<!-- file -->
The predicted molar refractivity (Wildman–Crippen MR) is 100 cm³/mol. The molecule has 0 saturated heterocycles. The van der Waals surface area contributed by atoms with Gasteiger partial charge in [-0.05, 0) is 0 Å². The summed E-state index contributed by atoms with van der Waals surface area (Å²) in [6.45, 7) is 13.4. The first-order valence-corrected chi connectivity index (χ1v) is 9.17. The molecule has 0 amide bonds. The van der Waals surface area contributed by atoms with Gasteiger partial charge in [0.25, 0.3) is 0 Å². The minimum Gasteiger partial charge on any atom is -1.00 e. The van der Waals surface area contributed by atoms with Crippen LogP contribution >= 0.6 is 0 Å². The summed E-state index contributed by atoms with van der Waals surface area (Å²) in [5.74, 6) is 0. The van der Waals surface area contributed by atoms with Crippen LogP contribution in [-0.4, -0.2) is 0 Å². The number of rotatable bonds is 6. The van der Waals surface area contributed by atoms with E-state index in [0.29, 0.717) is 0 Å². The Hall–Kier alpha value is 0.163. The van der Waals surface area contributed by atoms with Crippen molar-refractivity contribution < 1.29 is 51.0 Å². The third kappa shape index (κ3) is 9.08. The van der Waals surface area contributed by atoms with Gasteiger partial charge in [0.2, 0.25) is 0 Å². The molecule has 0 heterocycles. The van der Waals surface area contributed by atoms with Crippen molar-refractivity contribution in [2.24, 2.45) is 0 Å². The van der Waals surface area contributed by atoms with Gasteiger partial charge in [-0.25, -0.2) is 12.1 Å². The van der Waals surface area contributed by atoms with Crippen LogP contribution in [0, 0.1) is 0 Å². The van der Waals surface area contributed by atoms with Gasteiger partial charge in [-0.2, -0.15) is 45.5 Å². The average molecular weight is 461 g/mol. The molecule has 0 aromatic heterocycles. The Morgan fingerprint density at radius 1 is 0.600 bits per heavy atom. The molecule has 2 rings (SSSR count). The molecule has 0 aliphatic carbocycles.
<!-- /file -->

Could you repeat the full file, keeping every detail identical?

The predicted molar refractivity (Wildman–Crippen MR) is 100 cm³/mol. The molecule has 0 saturated heterocycles. The van der Waals surface area contributed by atoms with Gasteiger partial charge in [-0.05, 0) is 0 Å². The summed E-state index contributed by atoms with van der Waals surface area (Å²) in [6.45, 7) is 13.4. The first-order valence-corrected chi connectivity index (χ1v) is 9.17. The molecule has 0 amide bonds. The van der Waals surface area contributed by atoms with Gasteiger partial charge in [0.25, 0.3) is 0 Å². The minimum Gasteiger partial charge on any atom is -1.00 e. The van der Waals surface area contributed by atoms with Crippen LogP contribution >= 0.6 is 0 Å². The summed E-state index contributed by atoms with van der Waals surface area (Å²) in [5.74, 6) is 0. The van der Waals surface area contributed by atoms with Crippen LogP contribution in [-0.4, -0.2) is 0 Å². The number of rotatable bonds is 6. The van der Waals surface area contributed by atoms with E-state index in [0.29, 0.717) is 0 Å². The Hall–Kier alpha value is 0.163. The van der Waals surface area contributed by atoms with Crippen molar-refractivity contribution < 1.29 is 51.0 Å². The third kappa shape index (κ3) is 9.08. The van der Waals surface area contributed by atoms with Gasteiger partial charge in [0.2, 0.25) is 0 Å². The molecule has 0 heterocycles. The van der Waals surface area contributed by atoms with Crippen molar-refractivity contribution in [2.24, 2.45) is 0 Å². The van der Waals surface area contributed by atoms with Gasteiger partial charge in [-0.25, -0.2) is 12.1 Å². The van der Waals surface area contributed by atoms with Crippen LogP contribution in [0, 0.1) is 0 Å². The van der Waals surface area contributed by atoms with Gasteiger partial charge in [-0.2, -0.15) is 45.5 Å². The average molecular weight is 461 g/mol. The molecule has 0 aromatic heterocycles. The Morgan fingerprint density at radius 1 is 0.600 bits per heavy atom. The molecule has 2 rings (SSSR count). The molecule has 0 aliphatic carbocycles.